[5] Despite denials, D.C. Cardinal Donald Wuerl knew of sexual misconduct allegations against Theodore McCarrick and reported them to Vatican
[6] Did Pope John Paul II Have a Secret Lover?

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My Conversion Story

I trembled.

Christ’s gaze penetrated through the flickering candle flame. My heart perceived its Lord and Maker, who was standing right in front of the altar, robed in clouds of sweet-smelling incense. The Deacon carrying His Body and Blood proclaimed: “With fear of God, and faith, and love draw near!” At that moment, God called me to become an Orthodox Christian and join St. Elias Antiochian Orthodox Church.

In retrospect, Divine Providence clearly foreshadowed this conversion experience. If you go by the Julian calendar, I was born in 1987 on Christmas Day. My parents, although not Orthodox Christians, always joked about this. There were other heavenly coincidences too. My birth godmother, for example, had been born to an Orthodox Christian family in Greece. God even used my physical disability, Arthrogryposis Multiplex Congenita, to introduce me to the Faith. Because I had to rely on other people to help with physical tasks like dressing myself, preparing meals, bathing, or transferring between chairs, relying on God came naturally. My physical disability became an opportunity to experience the loving-kindness of countless people, and through them, the tender mercies of God.

During childhood hospital visits and surgeries, I vaguely remember God’s Angels comforting me and other patients. Miraculous signs of His fatherly care fill my earliest memories. For example, in Eureka Springs, Arkansas, I was blessed to meet Darlene Smith, a woman who had been completely healed of a severe case of polio at seven years old at the Monte Sano Hospital. These beautiful encounters with God’s love embodied in faithful believers and miracles led me to embrace Christianity at a very young age. I asked to receive Baptism when I was eight years old, and thanks to the loving support of my family and friends at Bethel Baptist Church, I enjoyed a relatively normal childhood shaped in part by Pastor Gene Strother’s humble faith, but above all, informed by my mother’s careful teaching and example.

Pastor Gene taught me:

“Becoming a Christian is a life-changing experience. The Bible tells us that God loves us and wants to have a personal and everlasting relationship with us. Unfortunately, the Bible also tells us that our sin separates us from God and leaves us spiritually inept. While many choose to depend upon what they can do themselves and mistakenly believe they can live good enough to win God’s favor and approval, there is a different choice, a better choice we can make. Jesus Christ, through his death on the cross and resurrection three days later, has already paid the price for our sins. God promises forgiveness and eternal life to everyone who will simply and sincerely believe in Jesus. Believing can be explained as trusting in another, instead of depending upon what you can do.”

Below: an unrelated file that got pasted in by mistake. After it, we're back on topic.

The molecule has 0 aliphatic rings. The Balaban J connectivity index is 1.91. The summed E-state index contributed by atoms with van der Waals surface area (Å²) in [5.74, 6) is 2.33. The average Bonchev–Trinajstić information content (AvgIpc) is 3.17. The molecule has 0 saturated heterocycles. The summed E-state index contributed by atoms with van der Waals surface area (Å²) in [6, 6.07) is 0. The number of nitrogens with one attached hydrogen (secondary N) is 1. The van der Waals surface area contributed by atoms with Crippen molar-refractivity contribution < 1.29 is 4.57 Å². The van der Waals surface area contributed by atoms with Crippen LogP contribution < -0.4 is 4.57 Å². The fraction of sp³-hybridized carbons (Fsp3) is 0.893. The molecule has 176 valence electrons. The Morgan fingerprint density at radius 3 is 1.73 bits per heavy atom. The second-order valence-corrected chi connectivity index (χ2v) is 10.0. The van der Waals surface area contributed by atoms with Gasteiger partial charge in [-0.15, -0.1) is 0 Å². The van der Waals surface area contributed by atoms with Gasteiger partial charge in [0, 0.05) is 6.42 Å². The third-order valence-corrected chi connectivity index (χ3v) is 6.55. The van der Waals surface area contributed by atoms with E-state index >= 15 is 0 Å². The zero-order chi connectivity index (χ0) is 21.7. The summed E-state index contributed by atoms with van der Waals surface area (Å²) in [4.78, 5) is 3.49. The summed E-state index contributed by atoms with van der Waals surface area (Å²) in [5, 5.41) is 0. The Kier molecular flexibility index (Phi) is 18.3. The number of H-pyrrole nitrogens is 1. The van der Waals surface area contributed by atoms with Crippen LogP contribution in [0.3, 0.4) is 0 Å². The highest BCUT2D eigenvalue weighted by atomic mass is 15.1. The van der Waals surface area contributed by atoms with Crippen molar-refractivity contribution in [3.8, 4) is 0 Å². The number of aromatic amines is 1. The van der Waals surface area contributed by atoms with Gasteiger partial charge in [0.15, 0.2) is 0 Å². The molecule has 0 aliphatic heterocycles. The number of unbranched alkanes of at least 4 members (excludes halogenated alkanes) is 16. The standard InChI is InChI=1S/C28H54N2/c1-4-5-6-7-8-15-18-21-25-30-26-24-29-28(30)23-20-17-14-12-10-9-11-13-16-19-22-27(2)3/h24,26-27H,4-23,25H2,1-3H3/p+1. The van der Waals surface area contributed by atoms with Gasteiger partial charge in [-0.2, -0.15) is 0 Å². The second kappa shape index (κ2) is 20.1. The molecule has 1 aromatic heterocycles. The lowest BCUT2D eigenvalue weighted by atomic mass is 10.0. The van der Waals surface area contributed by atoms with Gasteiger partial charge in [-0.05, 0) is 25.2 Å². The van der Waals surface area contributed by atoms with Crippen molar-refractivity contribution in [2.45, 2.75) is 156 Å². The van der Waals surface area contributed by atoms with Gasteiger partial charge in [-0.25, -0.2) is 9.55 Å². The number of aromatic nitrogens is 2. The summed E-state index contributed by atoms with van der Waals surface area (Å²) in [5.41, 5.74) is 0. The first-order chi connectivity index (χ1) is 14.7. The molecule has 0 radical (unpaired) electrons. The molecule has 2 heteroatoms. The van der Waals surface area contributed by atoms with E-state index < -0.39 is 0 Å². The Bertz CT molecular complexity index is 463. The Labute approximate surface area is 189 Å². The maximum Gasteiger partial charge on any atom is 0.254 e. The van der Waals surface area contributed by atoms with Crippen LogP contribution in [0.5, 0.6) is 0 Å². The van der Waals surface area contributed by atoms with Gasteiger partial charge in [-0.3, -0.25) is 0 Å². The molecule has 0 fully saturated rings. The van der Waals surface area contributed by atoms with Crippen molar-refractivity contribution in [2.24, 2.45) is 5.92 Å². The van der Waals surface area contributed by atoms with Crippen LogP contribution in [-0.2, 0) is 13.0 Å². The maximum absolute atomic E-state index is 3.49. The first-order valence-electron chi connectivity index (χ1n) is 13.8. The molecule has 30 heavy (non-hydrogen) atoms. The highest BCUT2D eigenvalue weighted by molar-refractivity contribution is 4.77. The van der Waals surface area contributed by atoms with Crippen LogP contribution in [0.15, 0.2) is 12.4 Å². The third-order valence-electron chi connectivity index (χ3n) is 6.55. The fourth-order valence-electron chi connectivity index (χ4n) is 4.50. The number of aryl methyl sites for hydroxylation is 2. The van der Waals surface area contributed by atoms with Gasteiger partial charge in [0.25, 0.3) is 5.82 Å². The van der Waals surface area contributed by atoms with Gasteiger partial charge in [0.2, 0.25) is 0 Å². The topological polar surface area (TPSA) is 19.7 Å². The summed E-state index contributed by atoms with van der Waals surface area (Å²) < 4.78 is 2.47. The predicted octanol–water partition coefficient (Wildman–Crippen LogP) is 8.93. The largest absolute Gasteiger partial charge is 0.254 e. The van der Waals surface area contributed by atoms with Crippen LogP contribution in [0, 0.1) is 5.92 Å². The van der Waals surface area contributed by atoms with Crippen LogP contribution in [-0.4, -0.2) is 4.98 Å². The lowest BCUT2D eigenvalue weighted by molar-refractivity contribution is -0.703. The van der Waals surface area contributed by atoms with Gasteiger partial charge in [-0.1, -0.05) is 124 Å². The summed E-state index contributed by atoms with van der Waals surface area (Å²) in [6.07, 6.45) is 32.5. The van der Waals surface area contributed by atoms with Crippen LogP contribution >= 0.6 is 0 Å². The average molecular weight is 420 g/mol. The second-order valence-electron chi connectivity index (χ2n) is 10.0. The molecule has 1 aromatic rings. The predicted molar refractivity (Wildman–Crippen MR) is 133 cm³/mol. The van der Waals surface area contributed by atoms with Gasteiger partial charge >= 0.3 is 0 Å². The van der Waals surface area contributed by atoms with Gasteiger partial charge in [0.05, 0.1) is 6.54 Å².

— Rev. Gene Strother, Pastor of Bethel Baptist

Thanks be to God, my wonderful parents and friends at church and school continually showered offered affection and encouragement, building up my faith and my trust in Jesus Christ. They also cultivated my intellectual and spiritual curiosity. I became interested in plants and theology, and I enjoyed growing ivies and bean sprouts in leftover plastic communion cups. There was something special and life-giving about Christ’s Last Supper as celebrated by the Southern Baptists, and I thirsted for knowledge that would reveal a path to deeper union with God.

As a teenager, curiosity (and contending with my mortality during spinal surgery) led me to search for the original Christian Church that had been founded by Jesus Christ. I hoped to discover the full truth about Christ’s teachings and to clear up my confusion about difficult passages in the Bible. That’s when I encountered Orthodox Christianity for the first time in an intellectual context. During the summer after my sophomore year of high school, I began visiting St. Elias Antiochian Orthodox Church and kept coming back throughout my junior year to talk with Fr. David Barr about theological questions. Upon attending my first Divine Liturgy there, I had a profound spiritual experience during which I perceived the real presence of Jesus Christ in the Eucharist. At that moment, as already mentioned at the beginning of this conversion account, God called me to become an Orthodox Christian and join St. Elias.

My story should have ended there. But, after only a matter of days, I turned away from God’s call to serve Him at St. Elias. Instead, I pursued another way that seemed like it would better satisfy my own desires and needs. I began dating a young woman who was a practicing Roman Catholic and an altar server at St. Louis Catholic Church in Austin, TX, and, as many teenage boys do, I let my hormones color my judgment.

After we had been dating for a few months, I briefly met with her priest and asked to join the Roman Catholic Church. He waived the usual requirement to participate in the Rite of Christian Initiation of Adults (RCIA) and appointed my girlfriend’s father as my Confirmation Sponsor. Two weeks later, during Christmas break, I was received into the Roman Catholic Church. Against Dad’s strongly-worded advice, I agreed to convert partly to please my girlfriend and her family. It wasn’t long though before my guilt pushed me to confess my sin to her priest. Thankfully, he was kind and approached the serious situation with humor. He persuaded me that my girlfriend wasn’t the only reason I had become Roman Catholic. Indeed, I must admit, I liked the apparent certitude that the Papal Claims brought to Christian Doctrine in uncertain times. I also greatly revered Pope John Paul II as a role-model of how to live with a disability. Back then, unfortunately, I was ignorant of the colorful and convoluted history of the Roman Papacy’s development and knew nothing about the global Catholic sex abuse crisis and its subsequent cover-up by bishops and the Pope.